Like every social trend the ‘Beaker Package’ appeared to peter out around 1800BC when alternative life styles, beliefs and practices replaced it. As can be seen from the illustration below, all chronological transitions were slowly phased in and then gradually phased out with in some cases quite a period of overlap. Nothing was immediate which reflects the slow communicational spread of ideas or people. Certainly people were talking to each other or else change would not have occurred.
So, it could be said that the arrival of the ‘Beaker Package’ heralded a brand new era for Dartmoor as it did the rest of the British Isles. Their distinctive pots have given us an excellent dating guide when they are found along with all the associated clues and insights of life during the late Neolithic and Early Bronze Age periods. We shall never know how these ideas arrived or who brought them, likewise nobody can ever imagine the wow factor they produced amongst the local communities.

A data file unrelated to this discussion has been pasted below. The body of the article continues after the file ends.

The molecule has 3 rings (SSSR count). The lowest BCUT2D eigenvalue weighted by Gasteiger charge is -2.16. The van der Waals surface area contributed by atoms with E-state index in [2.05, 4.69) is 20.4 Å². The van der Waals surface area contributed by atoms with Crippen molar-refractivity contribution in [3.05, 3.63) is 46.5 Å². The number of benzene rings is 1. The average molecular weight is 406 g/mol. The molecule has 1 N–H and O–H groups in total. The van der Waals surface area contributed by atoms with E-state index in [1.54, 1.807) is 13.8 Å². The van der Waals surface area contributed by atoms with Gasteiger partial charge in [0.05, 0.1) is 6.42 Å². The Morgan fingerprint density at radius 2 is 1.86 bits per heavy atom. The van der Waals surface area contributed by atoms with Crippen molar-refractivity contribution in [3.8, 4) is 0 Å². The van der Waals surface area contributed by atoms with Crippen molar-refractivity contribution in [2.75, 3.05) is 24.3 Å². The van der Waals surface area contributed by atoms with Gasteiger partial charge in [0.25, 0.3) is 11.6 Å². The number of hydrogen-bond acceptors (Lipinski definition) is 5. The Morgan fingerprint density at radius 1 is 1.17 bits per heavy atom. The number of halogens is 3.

Butler, J. 1991. Dartmoor Atlas of Antiquities – Vol. 2. Exeter: Devon Books.
Dartmoor Exploration Committee. 1898. Fifth Report. Transactions of the Devonshire Association – Vol. – 30.
Newman, P. 2011. The Field Archaeology of Dartmoor. Swindon: English Heritage.
Parker Pearson, M. 2005. Bronze Age Britain. London: Batsford Ltd.
Pryor, F. 2003. Britain BC. London: Harper Collins.